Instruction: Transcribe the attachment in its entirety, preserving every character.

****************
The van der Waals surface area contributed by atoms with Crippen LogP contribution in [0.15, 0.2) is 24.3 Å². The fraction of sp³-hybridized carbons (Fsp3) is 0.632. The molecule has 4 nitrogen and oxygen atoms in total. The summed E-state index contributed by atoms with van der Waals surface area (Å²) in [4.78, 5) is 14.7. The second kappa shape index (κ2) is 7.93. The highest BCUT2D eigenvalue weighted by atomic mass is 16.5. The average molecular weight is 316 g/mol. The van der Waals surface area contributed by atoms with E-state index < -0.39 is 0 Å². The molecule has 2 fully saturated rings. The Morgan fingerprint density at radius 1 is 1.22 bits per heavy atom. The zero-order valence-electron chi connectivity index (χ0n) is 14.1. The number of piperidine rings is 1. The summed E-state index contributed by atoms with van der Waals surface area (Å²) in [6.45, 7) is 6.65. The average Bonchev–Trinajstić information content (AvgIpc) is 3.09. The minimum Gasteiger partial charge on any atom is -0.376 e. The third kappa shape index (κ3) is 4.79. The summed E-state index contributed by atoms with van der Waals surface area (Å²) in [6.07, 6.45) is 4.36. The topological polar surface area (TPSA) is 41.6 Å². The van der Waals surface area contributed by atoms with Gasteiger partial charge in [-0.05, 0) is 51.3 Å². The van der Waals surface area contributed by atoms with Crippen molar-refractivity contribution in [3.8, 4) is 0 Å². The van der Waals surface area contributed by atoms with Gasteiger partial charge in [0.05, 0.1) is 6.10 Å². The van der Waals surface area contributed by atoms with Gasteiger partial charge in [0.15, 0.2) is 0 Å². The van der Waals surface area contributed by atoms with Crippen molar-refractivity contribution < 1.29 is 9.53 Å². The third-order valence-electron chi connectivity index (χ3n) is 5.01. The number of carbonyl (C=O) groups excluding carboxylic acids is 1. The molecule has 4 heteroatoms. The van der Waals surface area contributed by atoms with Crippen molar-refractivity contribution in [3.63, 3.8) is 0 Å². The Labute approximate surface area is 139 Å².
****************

The van der Waals surface area contributed by atoms with Crippen LogP contribution in [0.15, 0.2) is 24.3 Å². The fraction of sp³-hybridized carbons (Fsp3) is 0.632. The molecule has 4 nitrogen and oxygen atoms in total. The summed E-state index contributed by atoms with van der Waals surface area (Å²) in [4.78, 5) is 14.7. The second kappa shape index (κ2) is 7.93. The highest BCUT2D eigenvalue weighted by atomic mass is 16.5. The average molecular weight is 316 g/mol. The van der Waals surface area contributed by atoms with E-state index < -0.39 is 0 Å². The molecule has 2 fully saturated rings. The Morgan fingerprint density at radius 1 is 1.22 bits per heavy atom. The zero-order valence-electron chi connectivity index (χ0n) is 14.1. The number of piperidine rings is 1. The summed E-state index contributed by atoms with van der Waals surface area (Å²) in [6.45, 7) is 6.65. The average Bonchev–Trinajstić information content (AvgIpc) is 3.09. The minimum Gasteiger partial charge on any atom is -0.376 e. The third kappa shape index (κ3) is 4.79. The summed E-state index contributed by atoms with van der Waals surface area (Å²) in [6.07, 6.45) is 4.36. The topological polar surface area (TPSA) is 41.6 Å². The van der Waals surface area contributed by atoms with Gasteiger partial charge in [-0.05, 0) is 51.3 Å². The van der Waals surface area contributed by atoms with Crippen molar-refractivity contribution in [3.8, 4) is 0 Å². The van der Waals surface area contributed by atoms with Gasteiger partial charge in [0.05, 0.1) is 6.10 Å². The van der Waals surface area contributed by atoms with Gasteiger partial charge in [0.15, 0.2) is 0 Å². The van der Waals surface area contributed by atoms with Crippen molar-refractivity contribution < 1.29 is 9.53 Å². The third-order valence-electron chi connectivity index (χ3n) is 5.01. The number of carbonyl (C=O) groups excluding carboxylic acids is 1. The molecule has 4 heteroatoms. The van der Waals surface area contributed by atoms with Crippen molar-refractivity contribution in [3.63, 3.8) is 0 Å². The Labute approximate surface area is 139 Å².